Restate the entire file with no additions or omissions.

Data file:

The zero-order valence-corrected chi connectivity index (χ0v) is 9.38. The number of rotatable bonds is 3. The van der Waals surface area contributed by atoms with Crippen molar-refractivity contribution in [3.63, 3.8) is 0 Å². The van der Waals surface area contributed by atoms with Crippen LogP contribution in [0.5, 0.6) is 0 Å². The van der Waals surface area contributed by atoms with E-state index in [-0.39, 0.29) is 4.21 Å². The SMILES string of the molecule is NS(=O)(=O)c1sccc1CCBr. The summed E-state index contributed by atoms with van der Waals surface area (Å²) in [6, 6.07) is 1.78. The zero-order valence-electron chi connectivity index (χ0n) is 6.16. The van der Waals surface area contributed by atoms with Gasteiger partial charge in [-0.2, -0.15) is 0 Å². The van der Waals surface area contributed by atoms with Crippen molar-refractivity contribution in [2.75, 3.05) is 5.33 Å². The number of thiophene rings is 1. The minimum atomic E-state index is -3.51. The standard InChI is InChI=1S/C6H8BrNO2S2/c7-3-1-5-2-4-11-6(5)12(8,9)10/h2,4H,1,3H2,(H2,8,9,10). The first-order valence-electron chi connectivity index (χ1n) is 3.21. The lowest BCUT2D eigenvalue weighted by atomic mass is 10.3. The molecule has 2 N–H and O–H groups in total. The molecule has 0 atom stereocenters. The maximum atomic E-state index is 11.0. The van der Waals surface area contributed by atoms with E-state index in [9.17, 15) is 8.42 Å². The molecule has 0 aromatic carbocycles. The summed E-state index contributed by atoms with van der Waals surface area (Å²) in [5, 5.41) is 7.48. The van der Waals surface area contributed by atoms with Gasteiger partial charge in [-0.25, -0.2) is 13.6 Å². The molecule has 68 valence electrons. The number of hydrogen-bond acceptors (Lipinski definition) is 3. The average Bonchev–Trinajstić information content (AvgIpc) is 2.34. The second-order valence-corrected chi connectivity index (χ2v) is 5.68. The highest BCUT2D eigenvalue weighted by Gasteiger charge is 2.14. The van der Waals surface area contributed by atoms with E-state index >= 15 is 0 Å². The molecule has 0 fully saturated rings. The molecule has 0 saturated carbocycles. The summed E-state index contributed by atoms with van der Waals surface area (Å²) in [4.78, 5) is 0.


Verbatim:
The zero-order valence-corrected chi connectivity index (χ0v) is 9.38. The number of rotatable bonds is 3. The van der Waals surface area contributed by atoms with Crippen molar-refractivity contribution in [3.63, 3.8) is 0 Å². The van der Waals surface area contributed by atoms with Crippen LogP contribution in [0.5, 0.6) is 0 Å². The van der Waals surface area contributed by atoms with E-state index in [-0.39, 0.29) is 4.21 Å². The SMILES string of the molecule is NS(=O)(=O)c1sccc1CCBr. The summed E-state index contributed by atoms with van der Waals surface area (Å²) in [6, 6.07) is 1.78. The zero-order valence-electron chi connectivity index (χ0n) is 6.16. The van der Waals surface area contributed by atoms with Gasteiger partial charge in [-0.2, -0.15) is 0 Å². The van der Waals surface area contributed by atoms with Crippen molar-refractivity contribution in [2.75, 3.05) is 5.33 Å². The number of thiophene rings is 1. The minimum atomic E-state index is -3.51. The standard InChI is InChI=1S/C6H8BrNO2S2/c7-3-1-5-2-4-11-6(5)12(8,9)10/h2,4H,1,3H2,(H2,8,9,10). The first-order valence-electron chi connectivity index (χ1n) is 3.21. The lowest BCUT2D eigenvalue weighted by atomic mass is 10.3. The molecule has 2 N–H and O–H groups in total. The molecule has 0 atom stereocenters. The maximum atomic E-state index is 11.0. The van der Waals surface area contributed by atoms with E-state index in [9.17, 15) is 8.42 Å². The molecule has 0 aromatic carbocycles. The summed E-state index contributed by atoms with van der Waals surface area (Å²) in [5, 5.41) is 7.48. The van der Waals surface area contributed by atoms with Gasteiger partial charge in [-0.25, -0.2) is 13.6 Å². The molecule has 68 valence electrons. The number of hydrogen-bond acceptors (Lipinski definition) is 3. The average Bonchev–Trinajstić information content (AvgIpc) is 2.34. The second-order valence-corrected chi connectivity index (χ2v) is 5.68. The highest BCUT2D eigenvalue weighted by Gasteiger charge is 2.14. The van der Waals surface area contributed by atoms with E-state index >= 15 is 0 Å². The molecule has 0 fully saturated rings. The molecule has 0 saturated carbocycles. The summed E-state index contributed by atoms with van der Waals surface area (Å²) in [4.78, 5) is 0.